Charlotte used Sketchup software to design a camper-van conversion for a VW van, including a flatpack, flexible bed and storage system.

“I wanted to do the course to try and advance where I am professionally – I needed digital technologies to keep up in my industry. I am now already using what I’ve learnt in my freelance work – I can now take on work that I wasn’t able to before.”


Emily also used Sketchup and has created a large hexagonal light-box for designers and makers to use in their studios. It includes colour-changing lights and has an integrated cutting mat.

“This is what I’ve always wanted, but this course has made it more possible. I can now look at something and have a good understanding of how it was made.”


Alfie designed a chest of drawers using 2D design software – putting together 142 individual pieces of wood and hand-painting the drawers to create a truly unique piece.

“I didn’t realise I could accomplish something so big with such a small amount of experience. In a perfect world I would become a freelance illustrator/designer. In September, I’m going back to college to start my journey towards this.”



Nikki made a laptop-inspired chair using 2D and 3D design software and a range of techniques including vinyl cutting, heat pressing and CNC cutting.

“I wasn’t sure this was for me but I persevered and I’m glad I have. I’ve learnt that a lot of ideas I have I could actually put into practice. My biggest achievement has been regaining my confidence.”


Becky developed an interactive story book inspired by Norse mythology, which combines traditional craft skills and new technologies, including Augmented Reality (AR).

“I always thought things like Arduino would take years to learn and this was out of my reach. I’ve had these doors opened now and seen how everyone else is also still learning. Everyone on the course has been so encouraging and facilitating to make the project a reality.” 


Kathryn crafted a collection of custom gift boxes for her homemade natural chocolate business. She utilised a technique called a ‘living hinge’ to make circular 3D boxes using the laser-cutter and 2D design software.

“I want to carry on making designs and using these techniques for my products – both for the packaging and for stalls. I’m one step closer to making my business a reality and opened it up to a whole new market as well.”



Bella drew on a range of inspirations including Bristol graffiti, kitsch postcards and vintage fabrics to create a range of clothing and accessories that combine digital fabrication techniques with traditional fashion design.

“My biggest achievement has been translating paper designs into physical products using digital design and the kit here. I’ve learned to keep going with what I’m doing and be more confident about my work and what I can achieve.”


Anika designed an interactive puzzle and engraved fabric piece inspired by Ilish/Hilsa – the national fish of Bangladesh. Her project explores conservation and the effects of climate change in Bangladesh.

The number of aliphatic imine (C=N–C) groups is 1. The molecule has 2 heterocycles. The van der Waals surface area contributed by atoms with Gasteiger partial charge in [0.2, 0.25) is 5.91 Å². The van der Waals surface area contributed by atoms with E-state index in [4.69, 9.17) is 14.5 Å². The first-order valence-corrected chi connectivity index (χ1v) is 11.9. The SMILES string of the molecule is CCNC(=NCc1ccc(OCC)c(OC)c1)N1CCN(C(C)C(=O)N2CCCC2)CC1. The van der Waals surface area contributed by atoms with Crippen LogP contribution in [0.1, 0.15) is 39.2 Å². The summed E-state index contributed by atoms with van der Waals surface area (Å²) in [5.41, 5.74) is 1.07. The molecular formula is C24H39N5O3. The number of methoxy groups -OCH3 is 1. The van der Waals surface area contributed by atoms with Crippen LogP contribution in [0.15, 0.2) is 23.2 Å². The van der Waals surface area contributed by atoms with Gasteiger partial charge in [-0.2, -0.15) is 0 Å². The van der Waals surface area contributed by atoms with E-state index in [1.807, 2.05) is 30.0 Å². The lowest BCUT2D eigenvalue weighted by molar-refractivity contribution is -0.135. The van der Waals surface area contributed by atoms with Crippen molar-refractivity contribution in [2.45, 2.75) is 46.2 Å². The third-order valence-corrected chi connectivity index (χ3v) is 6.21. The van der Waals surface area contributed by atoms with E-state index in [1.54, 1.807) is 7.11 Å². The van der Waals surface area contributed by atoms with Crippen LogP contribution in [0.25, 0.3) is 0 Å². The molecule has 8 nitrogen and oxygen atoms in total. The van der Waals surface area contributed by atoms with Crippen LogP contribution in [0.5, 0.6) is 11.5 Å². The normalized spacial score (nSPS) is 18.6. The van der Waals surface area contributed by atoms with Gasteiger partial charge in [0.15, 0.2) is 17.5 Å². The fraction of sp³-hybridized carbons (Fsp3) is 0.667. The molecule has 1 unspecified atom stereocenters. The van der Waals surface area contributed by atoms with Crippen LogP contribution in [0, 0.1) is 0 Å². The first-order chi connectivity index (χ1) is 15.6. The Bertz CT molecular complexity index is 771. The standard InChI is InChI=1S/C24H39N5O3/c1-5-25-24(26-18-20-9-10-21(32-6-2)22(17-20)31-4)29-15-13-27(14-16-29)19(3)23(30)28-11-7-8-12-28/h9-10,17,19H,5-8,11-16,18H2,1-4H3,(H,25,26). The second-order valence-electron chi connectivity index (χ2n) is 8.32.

“I like to make things people can interact with – I like people to share an experience. I now know how to use 2D design software and how to utilise things like SketchUp for 3D design, which requires a different mindset to what I’m used to.”


Making It

Making It is part of the Women into Digital Jobs, Education and Training (WIDJET) project, which is led by the West of England Combined Authority (WECA) and aims to support women to find jobs in digital roles and address the under-representation of women in the digital sector.

The Making It group came to The Factory from all corners of Bristol: from Withywood, Ashton and Knowle West to Hanham, Easton and beyond. Over three months, the group learned a range of skills including how to use digital design software, follow a design process, and use digital manufacturing technologies and machinery such as laser cutters, digital embroidery machines and 3D printers.

These structured training sessions were followed by open access days where they put their new skills into practice as they designed and implemented a creative project of their choice.

The group also had the opportunity to take part in specialist workshops providing introductions to disciplines including Artificial Intelligence, Virtual Reality, coding and puppetry.

West of England Mayor Tim Bowles visited The Factory in June 2019 and returned to see what the group had produced at the showcase event.

He said: “It was great to see how our WIDJET project is supporting everyone on this course to improve their skills and improve their career prospects. One of my ambitions as Regional Mayor is to improve job opportunities for our residents. I’m also working hard to ensure that businesses in the West of England have a pool of talent to recruit from, particularly in key areas such as digital and tech.”

What’s next?

The Making It group will be able to access regular open access sessions at The Factory from September 2019. It’s been a privilege to join this group on their journeys and we can’t wait to see what they make next…

In September 2019 we’ll also be launching a new Membership Scheme for KWMC: The Factory. Beginning at just £5 a month, benefits will include access to our digital fabrication equipment, wood workshop and prototyping lab, and a programme of members’ events.

You can fill in this online form to be kept up to date with Membership at The Factory or call 0117 403 2306 to find out more about how you can join our rapidly expanding creative community.

Photography by Ibolya Feher.

Contact Us

Knowle West Media Centre
Leinster Avenue
Knowle West
+44 (0) 117 903 0444